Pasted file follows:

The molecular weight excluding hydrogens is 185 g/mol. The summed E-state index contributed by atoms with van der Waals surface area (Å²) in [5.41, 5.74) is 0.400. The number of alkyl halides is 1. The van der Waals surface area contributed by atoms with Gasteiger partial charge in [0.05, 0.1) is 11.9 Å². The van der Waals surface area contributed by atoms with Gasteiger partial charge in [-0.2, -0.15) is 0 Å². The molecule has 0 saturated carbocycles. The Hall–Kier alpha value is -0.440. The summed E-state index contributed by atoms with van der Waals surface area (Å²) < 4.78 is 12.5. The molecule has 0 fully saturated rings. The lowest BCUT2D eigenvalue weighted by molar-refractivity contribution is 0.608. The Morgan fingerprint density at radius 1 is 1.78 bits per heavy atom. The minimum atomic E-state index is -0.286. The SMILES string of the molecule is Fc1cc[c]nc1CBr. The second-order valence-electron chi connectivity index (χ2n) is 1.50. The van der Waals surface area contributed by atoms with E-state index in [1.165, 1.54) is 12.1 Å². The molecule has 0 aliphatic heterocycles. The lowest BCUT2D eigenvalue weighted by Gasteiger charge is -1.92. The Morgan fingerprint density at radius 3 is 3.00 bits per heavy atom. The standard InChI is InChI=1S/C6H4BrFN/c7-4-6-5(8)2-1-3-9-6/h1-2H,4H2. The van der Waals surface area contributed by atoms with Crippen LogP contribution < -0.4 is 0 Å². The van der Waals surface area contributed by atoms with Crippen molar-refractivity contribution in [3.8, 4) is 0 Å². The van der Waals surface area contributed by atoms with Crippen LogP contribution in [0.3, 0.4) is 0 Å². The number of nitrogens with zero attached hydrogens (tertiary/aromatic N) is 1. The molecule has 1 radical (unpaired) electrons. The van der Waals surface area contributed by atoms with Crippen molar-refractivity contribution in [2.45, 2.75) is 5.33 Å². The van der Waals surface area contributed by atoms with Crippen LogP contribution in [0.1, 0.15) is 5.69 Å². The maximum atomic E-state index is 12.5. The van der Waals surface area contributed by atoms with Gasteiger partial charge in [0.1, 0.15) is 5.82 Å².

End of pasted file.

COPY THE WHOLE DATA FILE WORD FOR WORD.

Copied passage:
The molecular weight excluding hydrogens is 185 g/mol. The summed E-state index contributed by atoms with van der Waals surface area (Å²) in [5.41, 5.74) is 0.400. The number of alkyl halides is 1. The van der Waals surface area contributed by atoms with Gasteiger partial charge in [0.05, 0.1) is 11.9 Å². The van der Waals surface area contributed by atoms with Gasteiger partial charge in [-0.2, -0.15) is 0 Å². The molecule has 0 saturated carbocycles. The Hall–Kier alpha value is -0.440. The summed E-state index contributed by atoms with van der Waals surface area (Å²) < 4.78 is 12.5. The molecule has 0 fully saturated rings. The lowest BCUT2D eigenvalue weighted by molar-refractivity contribution is 0.608. The Morgan fingerprint density at radius 1 is 1.78 bits per heavy atom. The minimum atomic E-state index is -0.286. The SMILES string of the molecule is Fc1cc[c]nc1CBr. The second-order valence-electron chi connectivity index (χ2n) is 1.50. The van der Waals surface area contributed by atoms with E-state index in [1.165, 1.54) is 12.1 Å². The molecule has 0 aliphatic heterocycles. The lowest BCUT2D eigenvalue weighted by Gasteiger charge is -1.92. The Morgan fingerprint density at radius 3 is 3.00 bits per heavy atom. The standard InChI is InChI=1S/C6H4BrFN/c7-4-6-5(8)2-1-3-9-6/h1-2H,4H2. The van der Waals surface area contributed by atoms with Crippen LogP contribution < -0.4 is 0 Å². The van der Waals surface area contributed by atoms with Crippen molar-refractivity contribution in [3.8, 4) is 0 Å². The van der Waals surface area contributed by atoms with Crippen LogP contribution in [0.3, 0.4) is 0 Å². The number of nitrogens with zero attached hydrogens (tertiary/aromatic N) is 1. The molecule has 1 radical (unpaired) electrons. The van der Waals surface area contributed by atoms with Crippen molar-refractivity contribution in [2.45, 2.75) is 5.33 Å². The van der Waals surface area contributed by atoms with Crippen LogP contribution in [0.1, 0.15) is 5.69 Å². The maximum atomic E-state index is 12.5. The van der Waals surface area contributed by atoms with Gasteiger partial charge in [0.1, 0.15) is 5.82 Å².